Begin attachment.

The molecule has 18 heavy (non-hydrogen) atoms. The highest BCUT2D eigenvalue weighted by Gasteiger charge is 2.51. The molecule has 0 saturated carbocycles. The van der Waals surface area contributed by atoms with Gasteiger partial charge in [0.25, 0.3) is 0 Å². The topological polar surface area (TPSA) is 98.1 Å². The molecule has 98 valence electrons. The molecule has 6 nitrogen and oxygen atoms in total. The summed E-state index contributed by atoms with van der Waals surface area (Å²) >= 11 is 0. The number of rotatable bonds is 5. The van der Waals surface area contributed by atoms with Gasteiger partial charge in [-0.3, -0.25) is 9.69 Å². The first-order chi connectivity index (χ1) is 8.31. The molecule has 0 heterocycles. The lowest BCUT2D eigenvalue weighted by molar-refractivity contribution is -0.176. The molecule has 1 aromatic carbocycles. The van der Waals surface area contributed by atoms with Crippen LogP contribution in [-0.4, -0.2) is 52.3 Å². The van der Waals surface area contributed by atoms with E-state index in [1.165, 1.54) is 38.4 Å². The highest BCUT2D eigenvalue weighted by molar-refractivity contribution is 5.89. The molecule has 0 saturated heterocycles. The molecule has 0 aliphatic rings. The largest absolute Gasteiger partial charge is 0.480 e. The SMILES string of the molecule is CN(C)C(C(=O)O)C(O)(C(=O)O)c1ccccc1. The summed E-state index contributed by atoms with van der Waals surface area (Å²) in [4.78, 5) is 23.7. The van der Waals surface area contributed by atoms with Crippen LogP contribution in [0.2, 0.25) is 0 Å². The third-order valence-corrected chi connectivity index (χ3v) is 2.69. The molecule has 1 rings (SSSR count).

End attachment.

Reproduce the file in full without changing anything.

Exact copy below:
The molecule has 18 heavy (non-hydrogen) atoms. The highest BCUT2D eigenvalue weighted by Gasteiger charge is 2.51. The molecule has 0 saturated carbocycles. The van der Waals surface area contributed by atoms with Gasteiger partial charge in [0.25, 0.3) is 0 Å². The topological polar surface area (TPSA) is 98.1 Å². The molecule has 98 valence electrons. The molecule has 6 nitrogen and oxygen atoms in total. The summed E-state index contributed by atoms with van der Waals surface area (Å²) >= 11 is 0. The number of rotatable bonds is 5. The van der Waals surface area contributed by atoms with Gasteiger partial charge in [-0.3, -0.25) is 9.69 Å². The first-order chi connectivity index (χ1) is 8.31. The molecule has 0 heterocycles. The lowest BCUT2D eigenvalue weighted by molar-refractivity contribution is -0.176. The molecule has 1 aromatic carbocycles. The van der Waals surface area contributed by atoms with Crippen LogP contribution in [-0.4, -0.2) is 52.3 Å². The van der Waals surface area contributed by atoms with E-state index in [1.165, 1.54) is 38.4 Å². The highest BCUT2D eigenvalue weighted by molar-refractivity contribution is 5.89. The molecule has 0 saturated heterocycles. The molecule has 0 aliphatic rings. The largest absolute Gasteiger partial charge is 0.480 e. The SMILES string of the molecule is CN(C)C(C(=O)O)C(O)(C(=O)O)c1ccccc1. The summed E-state index contributed by atoms with van der Waals surface area (Å²) in [4.78, 5) is 23.7. The van der Waals surface area contributed by atoms with Crippen LogP contribution in [0.2, 0.25) is 0 Å². The third-order valence-corrected chi connectivity index (χ3v) is 2.69. The molecule has 1 rings (SSSR count).